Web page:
Assuming that everything fits correctly, you can fit the new jacksocket. After this feed the wires through the body and solder them to the volume control. The black wire goes to the pot chassis and the white wire to the centre tag. Finally, resolder the earth wire to the volume pot chassis and you ready for reassembly.
Before you screw the pickguard onto the body you should check that it all functions electrically. Connect the guitar to your amp and the tap each pickup in turn to make sure they work (with the selector switch in the correct position for the pickup you're testing). Don't forget check the function of the volume and tone pots, remembering that only the neck and middle pickups have a dedicated tone control.
Before you replace the strings, now would be a good time clean the body and neck, apply lemon oil to the fingerboard and lightly lubricate the bridge screws. Check all screws (including machine heads) for tightness, being careful not to over-tighten.
Now restring the guitar, then check the intonation and re-set the pickup heights. This I do by holding the strings down at the last fret and measuring the clearance between the top of the pickup pole-piece, to the underside of the strings. You only need to check this on the two ‘E’ strings. Typical measurements would be 2mm clearance on the treble side 4 – 5mm on the bass side for each pickup. Any higher than this and you might get string buzz and false notes (wolf-tones) as you play further up the neck.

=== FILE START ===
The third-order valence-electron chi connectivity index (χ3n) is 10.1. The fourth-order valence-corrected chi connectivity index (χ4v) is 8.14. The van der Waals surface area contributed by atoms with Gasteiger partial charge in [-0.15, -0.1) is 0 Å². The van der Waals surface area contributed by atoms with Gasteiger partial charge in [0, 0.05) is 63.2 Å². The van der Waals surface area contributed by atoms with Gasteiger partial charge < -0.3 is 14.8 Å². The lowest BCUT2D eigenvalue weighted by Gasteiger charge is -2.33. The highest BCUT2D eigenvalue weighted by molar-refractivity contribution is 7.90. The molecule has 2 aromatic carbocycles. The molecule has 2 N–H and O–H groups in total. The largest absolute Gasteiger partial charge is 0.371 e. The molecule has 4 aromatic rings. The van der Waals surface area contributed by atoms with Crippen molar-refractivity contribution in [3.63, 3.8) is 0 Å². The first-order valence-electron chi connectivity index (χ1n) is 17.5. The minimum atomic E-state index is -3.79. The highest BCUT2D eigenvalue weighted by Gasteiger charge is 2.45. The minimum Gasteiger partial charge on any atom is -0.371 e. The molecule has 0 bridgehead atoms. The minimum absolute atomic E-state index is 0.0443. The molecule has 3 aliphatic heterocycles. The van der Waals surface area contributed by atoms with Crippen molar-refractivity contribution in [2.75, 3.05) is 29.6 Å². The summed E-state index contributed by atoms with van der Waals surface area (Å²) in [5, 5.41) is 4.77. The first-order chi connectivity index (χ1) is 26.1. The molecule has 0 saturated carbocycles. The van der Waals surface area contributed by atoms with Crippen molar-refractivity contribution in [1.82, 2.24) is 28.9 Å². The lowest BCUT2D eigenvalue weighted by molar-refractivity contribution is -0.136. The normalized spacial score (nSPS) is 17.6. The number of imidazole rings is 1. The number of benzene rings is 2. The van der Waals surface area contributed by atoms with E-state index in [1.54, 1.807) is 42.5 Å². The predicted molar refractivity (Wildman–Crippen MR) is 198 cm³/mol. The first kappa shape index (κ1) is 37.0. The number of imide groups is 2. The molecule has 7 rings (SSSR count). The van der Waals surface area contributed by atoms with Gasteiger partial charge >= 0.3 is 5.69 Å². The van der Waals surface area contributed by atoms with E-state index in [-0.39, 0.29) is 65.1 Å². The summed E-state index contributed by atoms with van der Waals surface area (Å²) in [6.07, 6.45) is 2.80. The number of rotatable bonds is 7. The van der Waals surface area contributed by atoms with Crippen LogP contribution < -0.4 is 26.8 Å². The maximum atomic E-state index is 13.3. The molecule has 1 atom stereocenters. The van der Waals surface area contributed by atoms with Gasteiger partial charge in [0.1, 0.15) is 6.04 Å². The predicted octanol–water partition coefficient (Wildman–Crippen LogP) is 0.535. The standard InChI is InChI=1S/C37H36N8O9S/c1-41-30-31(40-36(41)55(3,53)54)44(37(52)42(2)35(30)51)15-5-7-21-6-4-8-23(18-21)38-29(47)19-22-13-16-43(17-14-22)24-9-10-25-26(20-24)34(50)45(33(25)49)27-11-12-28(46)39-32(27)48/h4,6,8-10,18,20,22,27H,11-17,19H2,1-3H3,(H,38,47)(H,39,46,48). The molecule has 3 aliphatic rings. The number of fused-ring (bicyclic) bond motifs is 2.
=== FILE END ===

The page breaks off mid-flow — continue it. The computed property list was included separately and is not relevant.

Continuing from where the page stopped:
I absolutely loved the sound of this set of Hendrix pickups as they suit my playing style perfectly. I particularly loved the bright trebles, achieved without a trace of harshness. The pickup to pickup volume balance is good without resorting to unusual pickup height settings. The warmth and tone of the neck pickup is great, my favourite!
Now all you've got left to do is dig out the Hendrix tabs you've been meaning to play properly and crank up the volume!
Overall our conclusion is that these are exactly what most of us would hope they would be - a fantastic opportunity to get back to that elusive, authentic Hendrix tone but, it has to be said, at a higher price than we would like to have seen - at least here in the UK. If you are pushed for cash (and who isn't?) you can save quite a bit by buying the pickups alone, but it has to be said that the loaded pickguard is a very tempting alternative!